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I live in Bedford, England. Having retired from teaching; I am now a research student at the University of Bedfordshire researching into Threshold Concepts in the context of A-level Physics. I love reading! I enjoy in particular fiction (mostly great and classic fiction although I also enjoy whodunnits), biography, history and smart thinking. I have also recently become a keen playgoer to London Fringe Theatre. I enjoy mostly classics and I read the playscripts and add those to the blog. I am a member of Bedford Writers' Circle. See their website here: http://bedford-writers.co.uk/ Follow me on twitter: @daja57

Friday, 24 April 2015

"The Politics of Washing: Real life in Venice" by Polly Coles

Polly and her Venetian husband and their four children left their English village to live for one year in Venice. This is a memoir of their experiences.

It is the day to day realities of everyday life that make this so fascinating. Venice has no cars, so delivering a washing machine involves a boat ride followed by a sack-barrow and a lot of trouble if there is a stepped bridge and if you live on the fourth floor because almost everyone in Venice lives in flats. Italian schools have a presumption that the teacher is always right so a teacher admitting that there is indiscipline in their class is challenging the parents to do something about it; the headteacher and his deputy utter bare-faced lies to maintain their position of power even though the solution proposed by the parents makes more sense than the status quo. When there is acqua alta (high tide) everyone goes about their daily business in wellies, even browsing in half-flooded bookshops. And everywhere there are the tourists.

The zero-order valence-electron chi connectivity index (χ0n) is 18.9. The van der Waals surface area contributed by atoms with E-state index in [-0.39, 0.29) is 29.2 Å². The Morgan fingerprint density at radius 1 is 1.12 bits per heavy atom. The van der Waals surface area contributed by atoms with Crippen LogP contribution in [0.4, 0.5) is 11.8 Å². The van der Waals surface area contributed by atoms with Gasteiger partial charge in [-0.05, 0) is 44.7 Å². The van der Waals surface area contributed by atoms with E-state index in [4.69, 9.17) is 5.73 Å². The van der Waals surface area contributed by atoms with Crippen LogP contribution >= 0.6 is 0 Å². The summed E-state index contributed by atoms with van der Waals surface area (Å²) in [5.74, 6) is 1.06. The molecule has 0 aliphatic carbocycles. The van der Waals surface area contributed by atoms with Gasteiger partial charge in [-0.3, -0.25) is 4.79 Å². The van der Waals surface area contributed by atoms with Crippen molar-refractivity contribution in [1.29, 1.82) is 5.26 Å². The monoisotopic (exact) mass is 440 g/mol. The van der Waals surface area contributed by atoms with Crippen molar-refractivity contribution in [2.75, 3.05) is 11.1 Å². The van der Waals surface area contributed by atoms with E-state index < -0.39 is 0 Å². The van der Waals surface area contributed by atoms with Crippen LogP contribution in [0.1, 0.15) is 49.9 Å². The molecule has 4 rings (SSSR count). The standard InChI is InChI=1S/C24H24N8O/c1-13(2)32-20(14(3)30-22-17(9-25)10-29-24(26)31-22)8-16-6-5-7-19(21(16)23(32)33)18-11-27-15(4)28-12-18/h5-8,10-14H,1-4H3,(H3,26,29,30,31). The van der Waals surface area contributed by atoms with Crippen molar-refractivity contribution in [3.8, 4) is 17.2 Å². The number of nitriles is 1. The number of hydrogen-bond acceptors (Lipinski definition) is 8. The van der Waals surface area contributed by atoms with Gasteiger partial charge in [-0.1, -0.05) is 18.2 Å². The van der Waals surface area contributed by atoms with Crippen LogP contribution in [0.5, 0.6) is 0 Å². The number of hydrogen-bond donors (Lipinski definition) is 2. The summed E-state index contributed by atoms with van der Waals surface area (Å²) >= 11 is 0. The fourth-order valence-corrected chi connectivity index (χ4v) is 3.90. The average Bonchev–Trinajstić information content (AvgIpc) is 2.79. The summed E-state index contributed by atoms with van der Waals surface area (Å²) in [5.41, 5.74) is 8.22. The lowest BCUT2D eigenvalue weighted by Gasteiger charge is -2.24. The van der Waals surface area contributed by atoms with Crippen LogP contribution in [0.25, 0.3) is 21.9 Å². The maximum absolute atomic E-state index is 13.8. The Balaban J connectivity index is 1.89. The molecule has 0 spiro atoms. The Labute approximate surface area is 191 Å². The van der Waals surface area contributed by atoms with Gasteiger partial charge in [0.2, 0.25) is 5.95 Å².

The population of Venice has shrunk to 60,000; many Venetians are forced out by the high rents charged by landlords who can make more money from tourists. The tourists (16.5 million per year) outnumber the residents. In high season tourists clog the narrow streets and fill the waterbuses. So the residents hate the tourists and by extension almost all foreigners; xenophobic comments are made at Polly's children and she gets charged double the price for a coffee in a bar where she is not known. It seems unsustainable.

But what makes this really fascinating memoir a work of art is the lyrical quality of her prose. Open the book at random and you will encounter a brilliant sentence:

  • "Here on this dank November afternoon I am witness to a crumpling up of time"
  • "One aged crone shuffles, shoeless ... right-angled over her stick ... It is her saggy-stockinged feet that most strike me."
  • "A flurry of heat and effort and luggage."
  • "The diamond kites slide down from the skies, like charmed snakes."

Beautiful and brilliant. April 2015; 206 pages

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